California’s green building code standard, called CalGreen, is interesting and perhaps a bit innovative in that it attempts to be both standard building code (a good thing) and a marketable green building rating system (like LEED). What’s odd is that building code usually sets the floor or the minimum standards. Because every home or building has to meet code, you don’t see builders advertising, “Buy our home, we meet code!”
When CalGreen was released , many organizations (including the USGBC and San Francisco-based Build It Green) criticized it on two fronts. First, they challenged the integrity of the CalGreen effort – would it really have an impact on building standards, or would it be greenwashing? Second, they challenged the building code’s attempt to be a builder marketing tool.
On the integrity question, green building standards will ultimately have to integrate into the building code. It’s a natural progression, and it’s ultimately where the biggest impact on our built environment is to be had. There are legitimate concerns about the ability of building inspectors and city officials to handle inspections, reviews, etc. The answer to that problem is not abandon the existing and successful enforcement infrastructure. As buildings become more complex, code officials and inspectors will need to be better educated and, ultimately, specialize further within their skill sets. Instead of opposing CalGreen, the USGBC and others have started to encourage independent third-party testing and research into the effectiveness of existing building codes, LEED, CalGreen, Build It Green, and more. That research has driven best practices.
On the marketing front, the USGBC and Build It Green have legitimate concerns. However, I would think that the state’s real desire is to advance their own marketing credentials. California prides itself on being at the forefront of environmental issues, and CalGreen is a way to give their leadership position a brand name. The problem with that effort is likely to be the dilution of the existing national standards and additional confusion in the minds of consumers. The really advanced consumer will still seek LEED and Build It Green, but the average off-the-street consumer already has a hard time knowing what is truly green from the 50+ standards that exist on a regional and city level.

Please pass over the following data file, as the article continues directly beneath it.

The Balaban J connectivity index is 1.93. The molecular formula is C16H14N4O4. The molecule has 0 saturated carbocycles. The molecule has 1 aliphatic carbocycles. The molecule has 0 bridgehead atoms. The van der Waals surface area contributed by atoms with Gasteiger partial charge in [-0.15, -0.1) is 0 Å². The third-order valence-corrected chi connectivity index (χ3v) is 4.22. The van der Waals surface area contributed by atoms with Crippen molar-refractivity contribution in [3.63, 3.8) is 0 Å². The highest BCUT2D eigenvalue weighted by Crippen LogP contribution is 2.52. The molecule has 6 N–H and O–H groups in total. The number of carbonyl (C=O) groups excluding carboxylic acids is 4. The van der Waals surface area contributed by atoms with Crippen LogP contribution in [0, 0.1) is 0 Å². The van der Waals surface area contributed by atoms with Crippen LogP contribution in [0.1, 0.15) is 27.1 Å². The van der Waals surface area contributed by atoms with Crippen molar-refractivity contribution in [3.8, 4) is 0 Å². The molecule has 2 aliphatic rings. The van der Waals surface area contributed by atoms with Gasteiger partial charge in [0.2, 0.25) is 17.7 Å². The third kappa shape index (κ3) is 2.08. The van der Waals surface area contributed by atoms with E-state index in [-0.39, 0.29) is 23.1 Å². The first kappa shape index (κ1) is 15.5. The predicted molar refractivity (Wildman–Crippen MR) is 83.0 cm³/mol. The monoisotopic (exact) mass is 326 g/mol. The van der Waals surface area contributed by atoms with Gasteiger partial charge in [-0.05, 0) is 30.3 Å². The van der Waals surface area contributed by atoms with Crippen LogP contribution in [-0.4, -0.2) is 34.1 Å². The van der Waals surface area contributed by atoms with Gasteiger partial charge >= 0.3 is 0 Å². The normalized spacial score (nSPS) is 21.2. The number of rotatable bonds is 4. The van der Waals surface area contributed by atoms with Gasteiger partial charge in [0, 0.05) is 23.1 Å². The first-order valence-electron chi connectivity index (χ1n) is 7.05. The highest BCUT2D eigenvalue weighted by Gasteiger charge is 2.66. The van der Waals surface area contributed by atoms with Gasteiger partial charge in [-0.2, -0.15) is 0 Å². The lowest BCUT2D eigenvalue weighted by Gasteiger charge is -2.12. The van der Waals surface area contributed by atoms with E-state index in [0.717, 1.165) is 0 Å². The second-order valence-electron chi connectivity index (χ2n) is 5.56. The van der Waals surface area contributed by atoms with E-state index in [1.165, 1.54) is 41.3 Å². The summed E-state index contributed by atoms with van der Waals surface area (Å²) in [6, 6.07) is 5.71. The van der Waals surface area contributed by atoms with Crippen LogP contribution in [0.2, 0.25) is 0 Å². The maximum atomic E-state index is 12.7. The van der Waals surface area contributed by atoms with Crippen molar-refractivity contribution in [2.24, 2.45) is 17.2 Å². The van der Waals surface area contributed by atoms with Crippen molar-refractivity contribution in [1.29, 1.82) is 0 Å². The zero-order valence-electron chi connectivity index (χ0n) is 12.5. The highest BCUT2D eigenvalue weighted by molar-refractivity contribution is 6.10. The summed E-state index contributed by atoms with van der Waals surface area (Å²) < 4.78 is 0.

As for the USGBC, it has to decide what it wants to be. Does it want to be the Coach purse of standards where every woman covets one but few can afford it (what LEED has historically been), or does it want to be more like Walmart and McDonald’s (everywhere) – it’s hard to be both. Something widespread and widely available loses its coveted status because everybody has one. In fact, the central challenge to LEED’s highly coveted status is its growth and widespread adoption. Now that the federal government and many states are mandating LEED on ALL constructions, LEED is becoming a lot less special. In fact, builders are already bemoaning the difficulty in getting press attention for “yet another LEED building.” So the question is whether there is room in the world for CalGreen and LEED to exist. CalGreen would be everywhere like McDonald’s, while LEED would be the equivalent of a high-end steak restaurant?
CalGreen and LEED: Where Are They Now?
As of the writing of this post (2010), much has happened! We’ve published a new blog (2017) that looks at exactly how CalGreen and LEED have been working together. Keep reading more about California green building here!